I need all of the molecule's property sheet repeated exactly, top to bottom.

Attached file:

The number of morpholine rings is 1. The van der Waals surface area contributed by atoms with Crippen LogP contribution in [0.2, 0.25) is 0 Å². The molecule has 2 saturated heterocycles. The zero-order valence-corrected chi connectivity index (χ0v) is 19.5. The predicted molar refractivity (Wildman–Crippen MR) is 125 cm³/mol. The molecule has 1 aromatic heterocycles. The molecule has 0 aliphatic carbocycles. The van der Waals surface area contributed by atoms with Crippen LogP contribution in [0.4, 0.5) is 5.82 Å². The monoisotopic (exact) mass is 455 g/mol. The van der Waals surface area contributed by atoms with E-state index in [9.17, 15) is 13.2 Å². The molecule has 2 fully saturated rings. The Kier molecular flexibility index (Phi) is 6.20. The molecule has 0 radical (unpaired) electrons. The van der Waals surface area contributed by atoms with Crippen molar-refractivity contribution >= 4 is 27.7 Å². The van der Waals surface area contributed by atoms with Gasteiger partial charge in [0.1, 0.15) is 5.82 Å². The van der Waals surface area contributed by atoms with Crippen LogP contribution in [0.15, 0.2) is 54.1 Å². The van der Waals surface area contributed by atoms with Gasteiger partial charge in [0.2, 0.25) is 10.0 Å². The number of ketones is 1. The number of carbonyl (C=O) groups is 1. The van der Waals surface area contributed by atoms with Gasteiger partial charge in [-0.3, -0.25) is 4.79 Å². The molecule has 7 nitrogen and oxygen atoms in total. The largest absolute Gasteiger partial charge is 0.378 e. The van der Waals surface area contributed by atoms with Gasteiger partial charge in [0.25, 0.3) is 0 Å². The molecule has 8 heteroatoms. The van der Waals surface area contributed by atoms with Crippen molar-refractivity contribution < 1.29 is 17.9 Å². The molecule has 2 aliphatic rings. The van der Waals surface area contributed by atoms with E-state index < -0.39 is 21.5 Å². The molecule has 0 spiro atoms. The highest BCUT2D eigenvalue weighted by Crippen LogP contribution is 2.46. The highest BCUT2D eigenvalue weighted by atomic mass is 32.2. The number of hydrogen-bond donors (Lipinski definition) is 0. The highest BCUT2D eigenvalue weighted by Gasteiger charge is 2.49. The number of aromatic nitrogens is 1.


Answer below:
The number of morpholine rings is 1. The van der Waals surface area contributed by atoms with Crippen LogP contribution in [0.2, 0.25) is 0 Å². The molecule has 2 saturated heterocycles. The zero-order valence-corrected chi connectivity index (χ0v) is 19.5. The predicted molar refractivity (Wildman–Crippen MR) is 125 cm³/mol. The molecule has 1 aromatic heterocycles. The molecule has 0 aliphatic carbocycles. The van der Waals surface area contributed by atoms with Crippen LogP contribution in [0.4, 0.5) is 5.82 Å². The monoisotopic (exact) mass is 455 g/mol. The van der Waals surface area contributed by atoms with E-state index in [9.17, 15) is 13.2 Å². The molecule has 2 fully saturated rings. The Kier molecular flexibility index (Phi) is 6.20. The molecule has 0 radical (unpaired) electrons. The van der Waals surface area contributed by atoms with Crippen molar-refractivity contribution >= 4 is 27.7 Å². The van der Waals surface area contributed by atoms with Gasteiger partial charge in [0.1, 0.15) is 5.82 Å². The van der Waals surface area contributed by atoms with Crippen LogP contribution in [0.15, 0.2) is 54.1 Å². The van der Waals surface area contributed by atoms with Gasteiger partial charge in [0.2, 0.25) is 10.0 Å². The number of ketones is 1. The number of carbonyl (C=O) groups is 1. The van der Waals surface area contributed by atoms with Gasteiger partial charge in [-0.3, -0.25) is 4.79 Å². The molecule has 7 nitrogen and oxygen atoms in total. The largest absolute Gasteiger partial charge is 0.378 e. The van der Waals surface area contributed by atoms with Gasteiger partial charge in [0.25, 0.3) is 0 Å². The molecule has 8 heteroatoms. The van der Waals surface area contributed by atoms with Crippen molar-refractivity contribution < 1.29 is 17.9 Å². The molecule has 2 aliphatic rings. The van der Waals surface area contributed by atoms with E-state index < -0.39 is 21.5 Å². The molecule has 0 spiro atoms. The highest BCUT2D eigenvalue weighted by Crippen LogP contribution is 2.46. The highest BCUT2D eigenvalue weighted by atomic mass is 32.2. The number of hydrogen-bond donors (Lipinski definition) is 0. The highest BCUT2D eigenvalue weighted by Gasteiger charge is 2.49. The number of aromatic nitrogens is 1.